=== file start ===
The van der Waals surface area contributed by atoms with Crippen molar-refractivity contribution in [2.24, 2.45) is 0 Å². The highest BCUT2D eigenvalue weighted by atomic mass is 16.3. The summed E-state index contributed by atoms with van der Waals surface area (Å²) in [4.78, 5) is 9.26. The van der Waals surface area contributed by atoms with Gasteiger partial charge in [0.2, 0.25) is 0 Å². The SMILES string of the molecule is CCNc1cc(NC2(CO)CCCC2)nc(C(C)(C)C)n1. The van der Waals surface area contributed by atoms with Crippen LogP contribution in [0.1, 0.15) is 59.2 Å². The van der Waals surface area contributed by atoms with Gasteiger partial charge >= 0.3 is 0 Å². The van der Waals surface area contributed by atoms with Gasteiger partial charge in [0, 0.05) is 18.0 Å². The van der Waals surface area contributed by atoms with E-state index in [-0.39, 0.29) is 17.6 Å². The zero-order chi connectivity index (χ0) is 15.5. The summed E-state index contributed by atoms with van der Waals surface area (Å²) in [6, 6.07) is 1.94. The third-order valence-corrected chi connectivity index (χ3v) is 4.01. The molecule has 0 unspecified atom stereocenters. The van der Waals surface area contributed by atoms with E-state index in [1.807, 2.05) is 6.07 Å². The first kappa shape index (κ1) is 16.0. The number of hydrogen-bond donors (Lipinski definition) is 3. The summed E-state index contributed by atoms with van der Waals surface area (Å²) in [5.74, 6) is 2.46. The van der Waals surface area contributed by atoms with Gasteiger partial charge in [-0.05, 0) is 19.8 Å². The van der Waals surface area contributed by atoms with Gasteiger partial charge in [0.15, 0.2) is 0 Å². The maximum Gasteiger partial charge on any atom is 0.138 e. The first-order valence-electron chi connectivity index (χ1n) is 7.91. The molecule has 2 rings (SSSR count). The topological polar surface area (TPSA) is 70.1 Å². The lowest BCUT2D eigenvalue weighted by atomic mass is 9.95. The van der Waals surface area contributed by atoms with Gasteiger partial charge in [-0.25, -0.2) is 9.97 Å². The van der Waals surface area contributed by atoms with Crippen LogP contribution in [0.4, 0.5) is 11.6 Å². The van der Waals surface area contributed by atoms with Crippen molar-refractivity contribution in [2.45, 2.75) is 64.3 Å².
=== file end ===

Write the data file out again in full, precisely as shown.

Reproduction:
The van der Waals surface area contributed by atoms with Crippen molar-refractivity contribution in [2.24, 2.45) is 0 Å². The highest BCUT2D eigenvalue weighted by atomic mass is 16.3. The summed E-state index contributed by atoms with van der Waals surface area (Å²) in [4.78, 5) is 9.26. The van der Waals surface area contributed by atoms with Gasteiger partial charge in [0.2, 0.25) is 0 Å². The SMILES string of the molecule is CCNc1cc(NC2(CO)CCCC2)nc(C(C)(C)C)n1. The van der Waals surface area contributed by atoms with Crippen LogP contribution in [0.1, 0.15) is 59.2 Å². The van der Waals surface area contributed by atoms with Gasteiger partial charge >= 0.3 is 0 Å². The van der Waals surface area contributed by atoms with Gasteiger partial charge in [0, 0.05) is 18.0 Å². The van der Waals surface area contributed by atoms with E-state index in [-0.39, 0.29) is 17.6 Å². The zero-order chi connectivity index (χ0) is 15.5. The summed E-state index contributed by atoms with van der Waals surface area (Å²) in [6, 6.07) is 1.94. The third-order valence-corrected chi connectivity index (χ3v) is 4.01. The molecule has 0 unspecified atom stereocenters. The van der Waals surface area contributed by atoms with E-state index in [1.807, 2.05) is 6.07 Å². The first kappa shape index (κ1) is 16.0. The number of hydrogen-bond donors (Lipinski definition) is 3. The summed E-state index contributed by atoms with van der Waals surface area (Å²) in [5.74, 6) is 2.46. The van der Waals surface area contributed by atoms with Gasteiger partial charge in [-0.05, 0) is 19.8 Å². The van der Waals surface area contributed by atoms with Gasteiger partial charge in [0.15, 0.2) is 0 Å². The maximum Gasteiger partial charge on any atom is 0.138 e. The first-order valence-electron chi connectivity index (χ1n) is 7.91. The molecule has 2 rings (SSSR count). The topological polar surface area (TPSA) is 70.1 Å². The lowest BCUT2D eigenvalue weighted by atomic mass is 9.95. The van der Waals surface area contributed by atoms with Gasteiger partial charge in [-0.25, -0.2) is 9.97 Å². The van der Waals surface area contributed by atoms with Crippen LogP contribution in [0.4, 0.5) is 11.6 Å². The van der Waals surface area contributed by atoms with Crippen molar-refractivity contribution in [2.45, 2.75) is 64.3 Å².